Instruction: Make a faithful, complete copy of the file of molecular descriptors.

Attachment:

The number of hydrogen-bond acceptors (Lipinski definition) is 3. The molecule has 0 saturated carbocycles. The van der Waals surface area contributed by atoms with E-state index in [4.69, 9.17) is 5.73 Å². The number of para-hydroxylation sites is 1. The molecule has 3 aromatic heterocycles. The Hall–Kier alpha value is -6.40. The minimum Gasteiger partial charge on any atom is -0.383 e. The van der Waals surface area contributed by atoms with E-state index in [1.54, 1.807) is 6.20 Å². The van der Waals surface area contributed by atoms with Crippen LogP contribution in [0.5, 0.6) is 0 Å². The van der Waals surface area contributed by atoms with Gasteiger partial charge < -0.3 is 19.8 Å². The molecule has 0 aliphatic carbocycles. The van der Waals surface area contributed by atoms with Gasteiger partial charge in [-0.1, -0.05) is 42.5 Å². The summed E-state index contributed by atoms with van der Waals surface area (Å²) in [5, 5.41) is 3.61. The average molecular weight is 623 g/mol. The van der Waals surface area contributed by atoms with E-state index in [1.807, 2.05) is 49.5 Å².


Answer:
The number of hydrogen-bond acceptors (Lipinski definition) is 3. The molecule has 0 saturated carbocycles. The van der Waals surface area contributed by atoms with E-state index in [4.69, 9.17) is 5.73 Å². The number of para-hydroxylation sites is 1. The molecule has 3 aromatic heterocycles. The Hall–Kier alpha value is -6.40. The minimum Gasteiger partial charge on any atom is -0.383 e. The van der Waals surface area contributed by atoms with E-state index in [1.54, 1.807) is 6.20 Å². The van der Waals surface area contributed by atoms with Crippen LogP contribution in [0.5, 0.6) is 0 Å². The van der Waals surface area contributed by atoms with Gasteiger partial charge < -0.3 is 19.8 Å². The molecule has 0 aliphatic carbocycles. The van der Waals surface area contributed by atoms with Gasteiger partial charge in [-0.1, -0.05) is 42.5 Å². The summed E-state index contributed by atoms with van der Waals surface area (Å²) in [5, 5.41) is 3.61. The average molecular weight is 623 g/mol. The van der Waals surface area contributed by atoms with E-state index in [1.807, 2.05) is 49.5 Å².